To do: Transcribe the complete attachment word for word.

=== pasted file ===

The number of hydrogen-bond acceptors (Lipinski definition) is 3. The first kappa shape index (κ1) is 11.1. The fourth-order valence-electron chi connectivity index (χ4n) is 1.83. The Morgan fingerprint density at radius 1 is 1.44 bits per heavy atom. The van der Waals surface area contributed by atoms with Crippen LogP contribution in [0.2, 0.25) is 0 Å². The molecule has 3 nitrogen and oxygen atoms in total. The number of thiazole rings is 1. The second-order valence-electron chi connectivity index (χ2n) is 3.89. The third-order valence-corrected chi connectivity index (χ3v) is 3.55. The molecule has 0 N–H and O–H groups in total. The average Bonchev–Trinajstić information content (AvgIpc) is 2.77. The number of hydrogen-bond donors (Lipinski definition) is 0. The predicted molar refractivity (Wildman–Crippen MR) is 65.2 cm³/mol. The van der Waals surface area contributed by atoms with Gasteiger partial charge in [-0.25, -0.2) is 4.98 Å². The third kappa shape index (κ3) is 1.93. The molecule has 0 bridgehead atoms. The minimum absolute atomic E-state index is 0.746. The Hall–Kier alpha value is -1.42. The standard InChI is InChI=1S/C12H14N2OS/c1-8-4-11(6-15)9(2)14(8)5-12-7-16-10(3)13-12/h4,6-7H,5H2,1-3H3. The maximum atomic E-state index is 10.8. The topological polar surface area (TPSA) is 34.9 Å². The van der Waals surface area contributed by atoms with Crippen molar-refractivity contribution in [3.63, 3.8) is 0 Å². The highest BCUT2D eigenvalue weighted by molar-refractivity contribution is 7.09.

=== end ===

The number of hydrogen-bond acceptors (Lipinski definition) is 3. The first kappa shape index (κ1) is 11.1. The fourth-order valence-electron chi connectivity index (χ4n) is 1.83. The Morgan fingerprint density at radius 1 is 1.44 bits per heavy atom. The van der Waals surface area contributed by atoms with Crippen LogP contribution in [0.2, 0.25) is 0 Å². The molecule has 3 nitrogen and oxygen atoms in total. The number of thiazole rings is 1. The second-order valence-electron chi connectivity index (χ2n) is 3.89. The third-order valence-corrected chi connectivity index (χ3v) is 3.55. The molecule has 0 N–H and O–H groups in total. The average Bonchev–Trinajstić information content (AvgIpc) is 2.77. The number of hydrogen-bond donors (Lipinski definition) is 0. The predicted molar refractivity (Wildman–Crippen MR) is 65.2 cm³/mol. The van der Waals surface area contributed by atoms with Gasteiger partial charge in [-0.25, -0.2) is 4.98 Å². The third kappa shape index (κ3) is 1.93. The molecule has 0 bridgehead atoms. The minimum absolute atomic E-state index is 0.746. The Hall–Kier alpha value is -1.42. The standard InChI is InChI=1S/C12H14N2OS/c1-8-4-11(6-15)9(2)14(8)5-12-7-16-10(3)13-12/h4,6-7H,5H2,1-3H3. The maximum atomic E-state index is 10.8. The topological polar surface area (TPSA) is 34.9 Å². The van der Waals surface area contributed by atoms with Crippen molar-refractivity contribution in [3.63, 3.8) is 0 Å². The highest BCUT2D eigenvalue weighted by molar-refractivity contribution is 7.09.